I think it could potentially bring even more fear to childbirth even though it is designed to empower your birth experience. I also see the potential for the platform to become a space for provider bashing, which is why I designated that there be three different metrics to rate doctor’s performance: patient satisfaction, use of medical interventions, and make-up of patient population.

Based on your experience and success, can you please share “Five things you need to know to successfully create technology that can make a positive social impact?”

Be self-aware — Be aware of your own privileges, your role in your community, how you contribute or don’t contribute to the problems in your community, and your own biases.

Keep learning — Never stop learning and being curious to know more in your niche or problems that effect your community. The more you know and understand about how and why things work the way they do, the better able you will be able to innovate solutions or dismantle the systems in place and replace them with new systems.

Stay involved at the grassroots level — Never forget why you started this work. Stay involved with your community and continue to ask them what problems they experience.

Rest is a form of resistance — You cannot give from an empty cup. Social justice work can burn you out. Resting and self care are essential to seeing this work through.

Don’t assume — Do not make assumptions about what someone might need or not need. Ask them. If you yourself are not experiencing the problem, ask your community how you can help and don’t solve the problem for them, help facilitate the change.

If you could tell other you people one thing about why they should consider making a positive impact on our environment or society, like you, what would you tell them?

The same way changing your life begins with making small changes, so does changing our world. Innovation, projects, businesses, or everyday habits geared towards social impact are how we create the world we would “like” to live in. It is also sustainable and has the opportunity to out live you and contribute to the legacy you leave behind.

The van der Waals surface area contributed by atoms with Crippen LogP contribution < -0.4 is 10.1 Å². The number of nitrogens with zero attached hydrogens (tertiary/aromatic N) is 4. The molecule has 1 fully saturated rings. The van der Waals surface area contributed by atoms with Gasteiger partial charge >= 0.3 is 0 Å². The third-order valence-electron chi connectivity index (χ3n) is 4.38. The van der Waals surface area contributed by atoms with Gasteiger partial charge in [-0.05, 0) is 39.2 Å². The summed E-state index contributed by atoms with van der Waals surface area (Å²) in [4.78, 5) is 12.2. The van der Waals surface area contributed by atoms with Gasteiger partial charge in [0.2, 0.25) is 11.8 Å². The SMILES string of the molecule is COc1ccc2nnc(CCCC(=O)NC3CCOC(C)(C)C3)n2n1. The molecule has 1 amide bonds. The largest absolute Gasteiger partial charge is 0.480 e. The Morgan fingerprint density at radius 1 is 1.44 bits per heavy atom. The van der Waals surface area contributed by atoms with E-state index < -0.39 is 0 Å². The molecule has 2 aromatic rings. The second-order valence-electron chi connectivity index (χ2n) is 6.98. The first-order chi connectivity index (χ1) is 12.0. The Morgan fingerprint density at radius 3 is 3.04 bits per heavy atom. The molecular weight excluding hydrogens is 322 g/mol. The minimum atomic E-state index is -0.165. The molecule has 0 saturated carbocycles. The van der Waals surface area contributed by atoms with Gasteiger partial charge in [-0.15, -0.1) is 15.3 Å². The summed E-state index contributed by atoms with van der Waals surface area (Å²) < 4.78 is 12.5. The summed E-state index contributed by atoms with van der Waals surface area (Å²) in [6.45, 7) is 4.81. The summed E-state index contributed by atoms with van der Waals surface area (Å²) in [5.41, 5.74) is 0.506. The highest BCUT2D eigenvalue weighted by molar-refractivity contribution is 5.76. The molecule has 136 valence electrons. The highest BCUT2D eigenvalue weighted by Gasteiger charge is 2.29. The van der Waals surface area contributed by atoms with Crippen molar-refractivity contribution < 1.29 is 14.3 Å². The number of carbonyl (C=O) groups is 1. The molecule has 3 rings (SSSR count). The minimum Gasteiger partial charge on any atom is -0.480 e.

Is there a person in the world, or in the US with whom you would like to have a private breakfast or lunch, and why?

Paul Farmer. When I was in high school, a couple of the girls at my school organized a fashion show to raise money for an organization called Partners in Health. Partners in Health is a NGO that focuses on creating sustainable infrastructure changes to medical systems to help improve health outcomes of impacted areas. Their focus at the time was on a clinic in Africa, which was largely why I was asked to participate in the fashion show. I was this production’s version of a diversity hire. Unaware of this notion, I participated in the fashion show but came to learn more about the organization. When I graduated college the Ebola virus was ramped in Sierra Leone, I applied to Partners in Health hoping to become a volunteer to help serve this community. Unfortunately, I was denied due to the belief that it would be a disservice to me for this to be my first opportunity to work as a nurse. I continued on. Last year, in the middle of working 72 to 84 hours a week at one of the worst hit hospitals of the COVID pandemic, I took a class through Harvard’s online school on Global Health Delivery and it was largely taught and based on the workings of Partners in Health. I currently feel like I still have a lot to learn but I have always felt called to help improve Maternal and Child Health on a Global scale. It would mean a lot to have my work validated by anyone on the Partners in Health team because I believe they were one of the catalysts that propelled me into my life’s purpose.

How can our readers further follow your work online?

Check out our website:


Find us on social media:

IG: @BirthXapp

Tiktok: @BirthXapp

Thank you so much for joining us. This was very inspirational, and we wish you continued success in your important work.



Dave Philistin, CEO of Candor
Authority Magazine

Dave Philistin Played Professional Football in the NFL for 3 years. Dave is currently the CEO of the cloud solutions provider Candor